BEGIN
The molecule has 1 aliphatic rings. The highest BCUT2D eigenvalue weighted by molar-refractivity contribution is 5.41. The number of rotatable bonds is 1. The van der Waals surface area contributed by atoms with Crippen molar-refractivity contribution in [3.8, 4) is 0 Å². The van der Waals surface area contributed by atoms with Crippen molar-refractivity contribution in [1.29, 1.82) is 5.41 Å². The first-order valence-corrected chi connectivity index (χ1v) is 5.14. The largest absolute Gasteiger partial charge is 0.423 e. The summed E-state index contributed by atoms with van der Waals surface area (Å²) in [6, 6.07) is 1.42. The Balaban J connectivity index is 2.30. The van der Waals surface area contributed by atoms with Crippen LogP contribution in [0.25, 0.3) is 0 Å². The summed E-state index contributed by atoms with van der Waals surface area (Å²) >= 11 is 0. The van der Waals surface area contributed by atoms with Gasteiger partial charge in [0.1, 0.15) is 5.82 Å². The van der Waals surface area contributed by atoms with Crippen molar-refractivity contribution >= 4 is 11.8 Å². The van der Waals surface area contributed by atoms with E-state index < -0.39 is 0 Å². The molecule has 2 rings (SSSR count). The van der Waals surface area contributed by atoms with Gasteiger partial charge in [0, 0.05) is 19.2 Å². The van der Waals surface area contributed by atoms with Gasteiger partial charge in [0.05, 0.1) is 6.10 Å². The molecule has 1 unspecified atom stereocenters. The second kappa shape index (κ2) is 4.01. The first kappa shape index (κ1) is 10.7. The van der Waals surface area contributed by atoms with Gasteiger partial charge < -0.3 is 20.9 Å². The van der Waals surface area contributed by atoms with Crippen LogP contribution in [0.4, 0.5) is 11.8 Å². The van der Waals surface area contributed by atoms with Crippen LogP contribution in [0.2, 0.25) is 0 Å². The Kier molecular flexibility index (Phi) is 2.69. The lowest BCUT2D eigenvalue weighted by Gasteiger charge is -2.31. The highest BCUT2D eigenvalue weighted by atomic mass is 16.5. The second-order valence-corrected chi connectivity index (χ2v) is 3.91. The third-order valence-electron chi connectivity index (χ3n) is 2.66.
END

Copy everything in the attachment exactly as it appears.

The molecule has 1 aliphatic rings. The highest BCUT2D eigenvalue weighted by molar-refractivity contribution is 5.41. The number of rotatable bonds is 1. The van der Waals surface area contributed by atoms with Crippen molar-refractivity contribution in [3.8, 4) is 0 Å². The van der Waals surface area contributed by atoms with Crippen molar-refractivity contribution in [1.29, 1.82) is 5.41 Å². The first-order valence-corrected chi connectivity index (χ1v) is 5.14. The largest absolute Gasteiger partial charge is 0.423 e. The summed E-state index contributed by atoms with van der Waals surface area (Å²) in [6, 6.07) is 1.42. The Balaban J connectivity index is 2.30. The van der Waals surface area contributed by atoms with Crippen LogP contribution in [0.25, 0.3) is 0 Å². The summed E-state index contributed by atoms with van der Waals surface area (Å²) >= 11 is 0. The van der Waals surface area contributed by atoms with Gasteiger partial charge in [0.1, 0.15) is 5.82 Å². The van der Waals surface area contributed by atoms with Crippen molar-refractivity contribution >= 4 is 11.8 Å². The van der Waals surface area contributed by atoms with E-state index < -0.39 is 0 Å². The molecule has 2 rings (SSSR count). The van der Waals surface area contributed by atoms with Gasteiger partial charge in [0, 0.05) is 19.2 Å². The van der Waals surface area contributed by atoms with Gasteiger partial charge in [0.05, 0.1) is 6.10 Å². The molecule has 1 unspecified atom stereocenters. The second kappa shape index (κ2) is 4.01. The first kappa shape index (κ1) is 10.7. The van der Waals surface area contributed by atoms with Gasteiger partial charge < -0.3 is 20.9 Å². The van der Waals surface area contributed by atoms with Crippen LogP contribution in [0.4, 0.5) is 11.8 Å². The van der Waals surface area contributed by atoms with Crippen LogP contribution in [0.2, 0.25) is 0 Å². The Kier molecular flexibility index (Phi) is 2.69. The lowest BCUT2D eigenvalue weighted by Gasteiger charge is -2.31. The highest BCUT2D eigenvalue weighted by atomic mass is 16.5. The second-order valence-corrected chi connectivity index (χ2v) is 3.91. The third-order valence-electron chi connectivity index (χ3n) is 2.66.